Virtualization


ABSTRACT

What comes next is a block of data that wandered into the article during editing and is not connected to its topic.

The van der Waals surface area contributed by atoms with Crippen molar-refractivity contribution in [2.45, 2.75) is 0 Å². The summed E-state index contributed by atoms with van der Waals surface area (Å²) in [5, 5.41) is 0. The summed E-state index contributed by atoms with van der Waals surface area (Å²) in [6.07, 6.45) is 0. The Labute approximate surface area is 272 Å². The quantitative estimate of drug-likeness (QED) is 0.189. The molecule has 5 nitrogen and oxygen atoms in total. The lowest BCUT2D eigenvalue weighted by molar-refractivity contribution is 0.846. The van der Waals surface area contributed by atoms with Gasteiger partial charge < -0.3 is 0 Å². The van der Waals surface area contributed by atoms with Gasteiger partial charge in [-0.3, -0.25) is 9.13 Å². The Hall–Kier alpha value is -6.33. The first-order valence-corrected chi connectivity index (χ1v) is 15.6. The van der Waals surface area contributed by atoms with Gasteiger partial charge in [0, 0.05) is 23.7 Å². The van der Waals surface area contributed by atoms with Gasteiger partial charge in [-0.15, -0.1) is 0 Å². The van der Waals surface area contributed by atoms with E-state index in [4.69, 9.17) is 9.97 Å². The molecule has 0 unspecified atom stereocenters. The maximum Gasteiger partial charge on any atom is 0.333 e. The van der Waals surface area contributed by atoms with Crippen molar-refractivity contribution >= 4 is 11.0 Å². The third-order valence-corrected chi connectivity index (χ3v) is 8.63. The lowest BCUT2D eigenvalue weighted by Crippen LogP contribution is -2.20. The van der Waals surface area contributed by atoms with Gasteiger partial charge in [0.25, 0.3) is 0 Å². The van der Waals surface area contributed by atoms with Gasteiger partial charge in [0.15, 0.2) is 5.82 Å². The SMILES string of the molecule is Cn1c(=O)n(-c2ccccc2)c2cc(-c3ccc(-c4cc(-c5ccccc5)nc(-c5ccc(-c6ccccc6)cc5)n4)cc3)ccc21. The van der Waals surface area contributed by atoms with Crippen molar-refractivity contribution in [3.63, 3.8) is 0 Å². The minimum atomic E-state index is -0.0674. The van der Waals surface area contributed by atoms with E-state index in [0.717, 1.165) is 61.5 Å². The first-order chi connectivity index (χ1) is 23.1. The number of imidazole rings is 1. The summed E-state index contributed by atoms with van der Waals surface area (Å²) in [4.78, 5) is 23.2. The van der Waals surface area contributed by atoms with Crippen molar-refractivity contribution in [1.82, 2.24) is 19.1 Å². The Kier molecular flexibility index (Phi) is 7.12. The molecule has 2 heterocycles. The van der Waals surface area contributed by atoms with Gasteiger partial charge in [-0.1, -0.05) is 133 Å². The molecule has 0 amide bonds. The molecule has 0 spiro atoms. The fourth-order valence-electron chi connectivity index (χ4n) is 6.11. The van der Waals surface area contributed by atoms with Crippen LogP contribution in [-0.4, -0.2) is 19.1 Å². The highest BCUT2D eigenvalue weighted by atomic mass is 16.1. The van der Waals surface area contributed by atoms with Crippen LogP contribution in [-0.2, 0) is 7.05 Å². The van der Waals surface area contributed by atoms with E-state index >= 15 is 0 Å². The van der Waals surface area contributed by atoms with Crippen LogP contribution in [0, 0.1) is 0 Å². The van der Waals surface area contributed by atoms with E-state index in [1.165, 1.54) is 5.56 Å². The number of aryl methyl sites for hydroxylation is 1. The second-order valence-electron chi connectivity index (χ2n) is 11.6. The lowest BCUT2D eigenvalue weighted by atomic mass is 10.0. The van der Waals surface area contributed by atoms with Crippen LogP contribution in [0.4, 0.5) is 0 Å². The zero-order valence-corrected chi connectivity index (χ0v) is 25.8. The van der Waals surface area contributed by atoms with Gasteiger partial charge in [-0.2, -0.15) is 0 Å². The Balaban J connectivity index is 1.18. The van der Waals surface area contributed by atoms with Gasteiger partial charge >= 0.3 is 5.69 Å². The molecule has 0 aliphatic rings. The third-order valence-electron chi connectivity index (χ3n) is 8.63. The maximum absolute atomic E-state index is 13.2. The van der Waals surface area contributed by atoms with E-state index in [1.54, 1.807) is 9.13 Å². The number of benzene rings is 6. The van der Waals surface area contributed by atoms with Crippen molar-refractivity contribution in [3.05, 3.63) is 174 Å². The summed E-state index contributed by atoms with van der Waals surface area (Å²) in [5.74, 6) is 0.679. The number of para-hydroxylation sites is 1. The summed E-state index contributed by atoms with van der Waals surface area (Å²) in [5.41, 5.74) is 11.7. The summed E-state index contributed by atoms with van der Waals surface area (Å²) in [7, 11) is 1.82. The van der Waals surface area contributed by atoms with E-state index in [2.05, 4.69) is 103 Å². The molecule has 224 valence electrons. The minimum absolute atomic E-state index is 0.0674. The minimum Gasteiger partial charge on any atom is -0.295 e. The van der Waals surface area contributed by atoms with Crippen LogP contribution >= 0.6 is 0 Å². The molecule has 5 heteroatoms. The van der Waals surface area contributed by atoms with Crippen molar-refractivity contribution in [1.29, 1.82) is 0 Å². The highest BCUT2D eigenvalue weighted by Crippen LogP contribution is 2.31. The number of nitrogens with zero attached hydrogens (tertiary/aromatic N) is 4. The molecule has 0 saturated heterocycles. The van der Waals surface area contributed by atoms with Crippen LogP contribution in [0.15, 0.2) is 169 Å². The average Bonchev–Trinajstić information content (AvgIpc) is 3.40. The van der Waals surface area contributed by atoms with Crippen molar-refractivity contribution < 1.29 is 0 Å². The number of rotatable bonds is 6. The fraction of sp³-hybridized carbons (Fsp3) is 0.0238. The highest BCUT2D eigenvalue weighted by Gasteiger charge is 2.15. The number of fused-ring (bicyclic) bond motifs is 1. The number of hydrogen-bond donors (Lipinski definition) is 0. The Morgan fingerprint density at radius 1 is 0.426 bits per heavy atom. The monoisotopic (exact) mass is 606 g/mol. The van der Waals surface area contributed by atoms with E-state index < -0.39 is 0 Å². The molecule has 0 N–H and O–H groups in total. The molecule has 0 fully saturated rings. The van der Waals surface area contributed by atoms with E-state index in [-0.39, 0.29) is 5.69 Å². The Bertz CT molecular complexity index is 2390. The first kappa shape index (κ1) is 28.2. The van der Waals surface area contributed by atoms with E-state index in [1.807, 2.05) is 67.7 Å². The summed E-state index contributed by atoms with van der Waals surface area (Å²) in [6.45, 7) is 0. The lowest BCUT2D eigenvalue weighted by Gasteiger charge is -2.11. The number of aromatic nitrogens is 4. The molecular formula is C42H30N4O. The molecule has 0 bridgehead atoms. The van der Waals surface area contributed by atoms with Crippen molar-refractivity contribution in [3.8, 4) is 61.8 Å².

During the 1970s and 80s, the transition from green-screen terminals with the mainframe to decentralized PCs meant performance enhancements in multimedia, lower hardware costs and mobility of information technology resources. However, the consumers discovered that the benefits of personal computers were often outweighed by the costs of management and maintenance. Businesses and organizations have discovered that there are significant, downsides with the decentralized PC computing approach. Evaluations reveal that more than 70 percent of the total cost in a desktop computing is focused on equipment purchase, deployment, repair, maintenance, upgrading and replacement. Studies have also determined that desktop resource utilization rates are alarmingly low, and that an abundant amount of hardware capacity sits idle for prolonged periods. Overall, while capacity utilization on Windows/Intel servers is generally only between eight and 15 percent, for the desktops accessing those servers, it is a paltry three to five percent.To address this issue of improving capacity utilization, more and more companies and information technology departments are implementing infrastructure solutions, such as server and storage consolidation through virtualization. Companies are taking a “return-to-the-mainframe” mentality, leveraging these same solutions, and in many cases, the same IT skills, to re-deploy desktops. Virtualization, is of immense use to SMEs (Small & Medium sized Enterprises.) to optimize System resources ,that too in the most cost effective way. The entire desktop operating system and application stack can be virtualized, delivering the complete multimedia experience that users have become accustomed to, but without the security concerns and spiraling management costs of the traditional "fat client" PC approach.


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